Your Initial Lender Meeting
The loan approval process generally begins with an initial meeting at which the prospective home buyer and the lender discuss the potential loan. You will need to bring information to verify your income and long-term debts.
Often people prefer to meet with the lender before house hunting to determine in advance what price range they can realistically afford and the mortgage amount for which they can qualify. This step is called prequalification and can save you much time and trouble by assuring you are looking in the appropriate price range.
For your first meeting with the lender, you should bring:
- A purchase contract for the house, if you have one.
- Your bank account numbers and the address of your bank branch, along with checking and savings account statements for the past two to three months.
- Pay stubs, W2 withholding forms, tax returns for two years, or other proof of employment and income verification.
- Divorce settlement papers, if applicable.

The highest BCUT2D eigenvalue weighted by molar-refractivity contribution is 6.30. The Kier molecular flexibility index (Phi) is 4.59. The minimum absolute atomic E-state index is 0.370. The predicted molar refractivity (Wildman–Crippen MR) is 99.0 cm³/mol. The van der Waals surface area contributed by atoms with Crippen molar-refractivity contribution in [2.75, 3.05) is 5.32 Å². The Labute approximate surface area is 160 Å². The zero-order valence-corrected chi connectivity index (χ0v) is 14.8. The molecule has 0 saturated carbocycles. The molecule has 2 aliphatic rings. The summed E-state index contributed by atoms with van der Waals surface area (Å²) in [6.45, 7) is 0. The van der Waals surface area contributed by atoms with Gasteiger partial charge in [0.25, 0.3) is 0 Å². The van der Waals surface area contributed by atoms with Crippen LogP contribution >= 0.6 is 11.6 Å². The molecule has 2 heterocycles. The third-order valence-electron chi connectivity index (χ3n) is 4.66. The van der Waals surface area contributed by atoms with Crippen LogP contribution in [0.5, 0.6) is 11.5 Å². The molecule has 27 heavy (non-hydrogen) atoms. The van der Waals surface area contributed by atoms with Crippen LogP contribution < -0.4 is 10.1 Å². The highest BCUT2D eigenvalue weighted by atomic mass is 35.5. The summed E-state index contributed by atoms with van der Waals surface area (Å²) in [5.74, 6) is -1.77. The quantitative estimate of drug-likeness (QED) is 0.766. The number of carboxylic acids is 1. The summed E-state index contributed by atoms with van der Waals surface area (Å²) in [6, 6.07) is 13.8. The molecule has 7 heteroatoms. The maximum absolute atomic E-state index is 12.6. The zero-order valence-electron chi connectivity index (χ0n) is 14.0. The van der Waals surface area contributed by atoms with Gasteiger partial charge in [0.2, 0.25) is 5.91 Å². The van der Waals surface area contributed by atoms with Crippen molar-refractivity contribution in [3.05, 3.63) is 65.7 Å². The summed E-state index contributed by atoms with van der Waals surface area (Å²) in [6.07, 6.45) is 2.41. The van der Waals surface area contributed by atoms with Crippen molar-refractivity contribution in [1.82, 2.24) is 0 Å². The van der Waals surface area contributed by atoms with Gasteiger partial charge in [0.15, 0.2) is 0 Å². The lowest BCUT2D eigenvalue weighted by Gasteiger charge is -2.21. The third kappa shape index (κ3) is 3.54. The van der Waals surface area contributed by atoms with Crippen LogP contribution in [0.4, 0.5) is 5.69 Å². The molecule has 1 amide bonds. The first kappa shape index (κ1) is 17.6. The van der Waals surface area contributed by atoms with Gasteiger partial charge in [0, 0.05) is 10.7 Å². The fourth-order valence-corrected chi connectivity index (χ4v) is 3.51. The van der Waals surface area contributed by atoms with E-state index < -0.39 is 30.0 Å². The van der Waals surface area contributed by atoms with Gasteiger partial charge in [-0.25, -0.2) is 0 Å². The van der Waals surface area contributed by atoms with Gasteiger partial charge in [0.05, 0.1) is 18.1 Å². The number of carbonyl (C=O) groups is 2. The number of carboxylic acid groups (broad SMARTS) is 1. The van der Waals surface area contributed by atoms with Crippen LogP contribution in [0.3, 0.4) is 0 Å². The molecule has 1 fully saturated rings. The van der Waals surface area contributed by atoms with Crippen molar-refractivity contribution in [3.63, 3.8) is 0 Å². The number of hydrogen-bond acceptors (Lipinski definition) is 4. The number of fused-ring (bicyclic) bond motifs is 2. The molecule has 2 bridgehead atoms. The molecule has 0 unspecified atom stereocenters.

- Credit card bills for the past few billing periods, or canceled checks for rent or utility bill payments, to show payment history and amount of revolving debt.
- Information on other consumer debt, such as car loans, furniture loans, student loans and retail/credit cards.
- Balance sheets and tax returns, if you are self-employed.
- Any gift letters, if you are using a gift from a parent, relative or organization to help cover the down payment and/or closing costs. This letter simply states that the money is in fact a gift and will not have to be repaid.
Having these items on hand when you visit the lender will help speed up the application process. Usually, you will need to pay an application fee and appraisal fee when you submit the mortgage application. This is done only after you have negotiated successfully on a home and the seller has accepted your offer. Generally, there is no fee for prequalification.
After the initial meeting with the lender, you should have a general idea if you qualify for the size and type of loan you want. The lender should let you know if you qualify for the loan in 30 to 60 days. If you are denied a home loan, the lender must explain the reasons. If this happens, the lender usually will discuss any options with you.